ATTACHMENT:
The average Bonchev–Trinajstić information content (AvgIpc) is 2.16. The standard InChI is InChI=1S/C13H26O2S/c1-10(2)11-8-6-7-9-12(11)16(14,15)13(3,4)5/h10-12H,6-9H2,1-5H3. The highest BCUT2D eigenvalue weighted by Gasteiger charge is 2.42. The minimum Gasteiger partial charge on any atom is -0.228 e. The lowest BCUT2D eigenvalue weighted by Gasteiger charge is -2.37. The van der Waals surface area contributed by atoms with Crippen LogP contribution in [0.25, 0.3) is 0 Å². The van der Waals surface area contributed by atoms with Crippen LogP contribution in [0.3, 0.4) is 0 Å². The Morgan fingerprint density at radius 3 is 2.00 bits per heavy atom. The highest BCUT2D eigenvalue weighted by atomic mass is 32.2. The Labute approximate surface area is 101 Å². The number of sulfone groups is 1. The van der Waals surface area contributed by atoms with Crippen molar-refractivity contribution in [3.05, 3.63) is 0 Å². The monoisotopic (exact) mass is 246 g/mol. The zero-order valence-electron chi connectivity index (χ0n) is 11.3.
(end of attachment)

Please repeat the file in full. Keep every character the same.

The average Bonchev–Trinajstić information content (AvgIpc) is 2.16. The standard InChI is InChI=1S/C13H26O2S/c1-10(2)11-8-6-7-9-12(11)16(14,15)13(3,4)5/h10-12H,6-9H2,1-5H3. The highest BCUT2D eigenvalue weighted by Gasteiger charge is 2.42. The minimum Gasteiger partial charge on any atom is -0.228 e. The lowest BCUT2D eigenvalue weighted by Gasteiger charge is -2.37. The van der Waals surface area contributed by atoms with Crippen LogP contribution in [0.25, 0.3) is 0 Å². The van der Waals surface area contributed by atoms with Crippen LogP contribution in [0.3, 0.4) is 0 Å². The Morgan fingerprint density at radius 3 is 2.00 bits per heavy atom. The highest BCUT2D eigenvalue weighted by atomic mass is 32.2. The Labute approximate surface area is 101 Å². The number of sulfone groups is 1. The van der Waals surface area contributed by atoms with Crippen molar-refractivity contribution in [3.05, 3.63) is 0 Å². The monoisotopic (exact) mass is 246 g/mol. The zero-order valence-electron chi connectivity index (χ0n) is 11.3.